Andrew Percy (Brigg and Goole) (Con)
It is a pleasure to serve under your chairmanship, Sir Edward. I pay tribute to the hon. Member for Halifax (Holly Lynch), a fellow Yorkshire MP, for securing the debate and for the content of her speech.
I will primarily focus on antisemitism online, particularly in my role as co-chair of the all-party parliamentary group on antisemitism. Before I do that, I want to raise the issue of financial scams, which many of us have been lobbied on. I had a very sad case of a constituent who was recently affected by such a scam. They are truly shocking and harmful scams that take place online. I hope that as the Government move forward in this space and introduce legislation, they will have scams in mind too.
We all know the history of the rise of antisemitism in recent years, both on the far left and on the far right in this country, and across Europe and the wider world. It is sad that antisemitism has continued to grow and to find space online during this period of coronavirus. We have seen a fall in the number of physical incidents, probably because of the lockdown, but sadly we have seen all too much of a continuation online. Between the start of this year and June the Community Security Trust recorded 344 online incidents. There would have been many more were it not for the narrow reporting parameters. We could easily be up into the millions if we could measure antisemitism under the broadest scope. Those examples are as shocking as what we all know. There are many Members present who are members of the all-party parliamentary group on antisemitism and who have taken a stand on the issue.
During the period in question there has been Zoombombing of Jewish events with vile racist antisemitic commentary. Sadly, there have been covid conspiracy theories growing online. It is disappointing, first, that there is an anti-mask movement—sadly that is across the world; but often that moves closely to antisemitism. A constituent recently contacted me about that, with some barking mad idea about masks and how terrible they are, to which I replied, “Next thing you will be telling me it is all the fault of the Rothschilds,” to which—no word of a lie—I received a response saying “Actually, the Rothschilds knew this was going to happen.” That is how this stuff spreads. It is a simple step from one to the other.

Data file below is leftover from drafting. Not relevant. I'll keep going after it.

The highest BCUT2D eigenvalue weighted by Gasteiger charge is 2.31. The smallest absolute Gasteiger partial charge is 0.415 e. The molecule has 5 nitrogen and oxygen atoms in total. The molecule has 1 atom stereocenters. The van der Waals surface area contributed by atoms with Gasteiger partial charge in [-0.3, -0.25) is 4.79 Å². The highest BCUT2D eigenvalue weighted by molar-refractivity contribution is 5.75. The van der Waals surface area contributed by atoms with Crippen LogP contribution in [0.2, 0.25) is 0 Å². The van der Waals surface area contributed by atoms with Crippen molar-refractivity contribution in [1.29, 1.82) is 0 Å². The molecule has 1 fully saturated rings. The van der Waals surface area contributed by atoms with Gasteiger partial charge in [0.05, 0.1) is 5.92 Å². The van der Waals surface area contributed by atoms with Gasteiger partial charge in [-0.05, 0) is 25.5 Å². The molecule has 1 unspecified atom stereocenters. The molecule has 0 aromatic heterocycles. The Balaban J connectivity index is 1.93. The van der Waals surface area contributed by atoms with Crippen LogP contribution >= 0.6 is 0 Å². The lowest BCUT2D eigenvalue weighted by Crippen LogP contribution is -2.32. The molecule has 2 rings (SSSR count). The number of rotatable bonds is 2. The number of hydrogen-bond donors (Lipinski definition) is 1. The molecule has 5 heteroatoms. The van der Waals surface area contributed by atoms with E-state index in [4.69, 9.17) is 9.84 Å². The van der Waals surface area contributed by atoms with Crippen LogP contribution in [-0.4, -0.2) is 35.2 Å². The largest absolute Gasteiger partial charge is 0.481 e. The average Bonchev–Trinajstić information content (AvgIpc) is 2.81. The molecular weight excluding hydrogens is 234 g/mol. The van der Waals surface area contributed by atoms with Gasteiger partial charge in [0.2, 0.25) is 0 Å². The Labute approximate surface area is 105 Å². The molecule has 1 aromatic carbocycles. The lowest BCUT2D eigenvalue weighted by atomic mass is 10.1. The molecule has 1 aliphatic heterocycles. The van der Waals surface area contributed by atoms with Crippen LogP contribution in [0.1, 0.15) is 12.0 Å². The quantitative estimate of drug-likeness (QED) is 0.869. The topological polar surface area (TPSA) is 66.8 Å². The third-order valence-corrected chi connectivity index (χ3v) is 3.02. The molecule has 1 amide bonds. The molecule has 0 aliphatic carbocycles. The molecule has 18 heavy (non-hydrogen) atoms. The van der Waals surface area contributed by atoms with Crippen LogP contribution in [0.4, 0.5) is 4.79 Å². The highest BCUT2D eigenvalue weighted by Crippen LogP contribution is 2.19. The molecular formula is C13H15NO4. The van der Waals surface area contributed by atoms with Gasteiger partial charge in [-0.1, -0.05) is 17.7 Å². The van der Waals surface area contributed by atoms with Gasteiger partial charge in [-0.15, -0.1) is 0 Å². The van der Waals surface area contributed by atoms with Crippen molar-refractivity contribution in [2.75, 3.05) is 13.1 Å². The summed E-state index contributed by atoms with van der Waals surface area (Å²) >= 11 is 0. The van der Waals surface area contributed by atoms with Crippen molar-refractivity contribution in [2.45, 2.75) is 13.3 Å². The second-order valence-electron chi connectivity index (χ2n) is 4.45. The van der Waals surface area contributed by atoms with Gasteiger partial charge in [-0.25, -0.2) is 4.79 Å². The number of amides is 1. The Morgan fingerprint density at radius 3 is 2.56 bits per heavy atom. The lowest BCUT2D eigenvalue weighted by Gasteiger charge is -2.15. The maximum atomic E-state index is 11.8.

Stephen Doughty (Cardiff South and Penarth) (Lab/Co-op)
The hon. Gentleman is making some crucial points. Does he share my disgust, and is he appalled, that YouTube at the start of this debate is providing links to a notorious antisemitic radio station called Radio Aryan and, indeed, a whole channel dedicated to antisemitic material? I will not read the name out. The content is there right now, as we are having this debate. YouTube has not removed it.
It is absolutely shocking. It should not take legislation to deal with it; it is obvious that the content should not be there. We need the Government to legislate, as I shall come on to in a moment, but it takes no brain surgeon to figure this stuff out. Sadly, too many platforms do not do enough.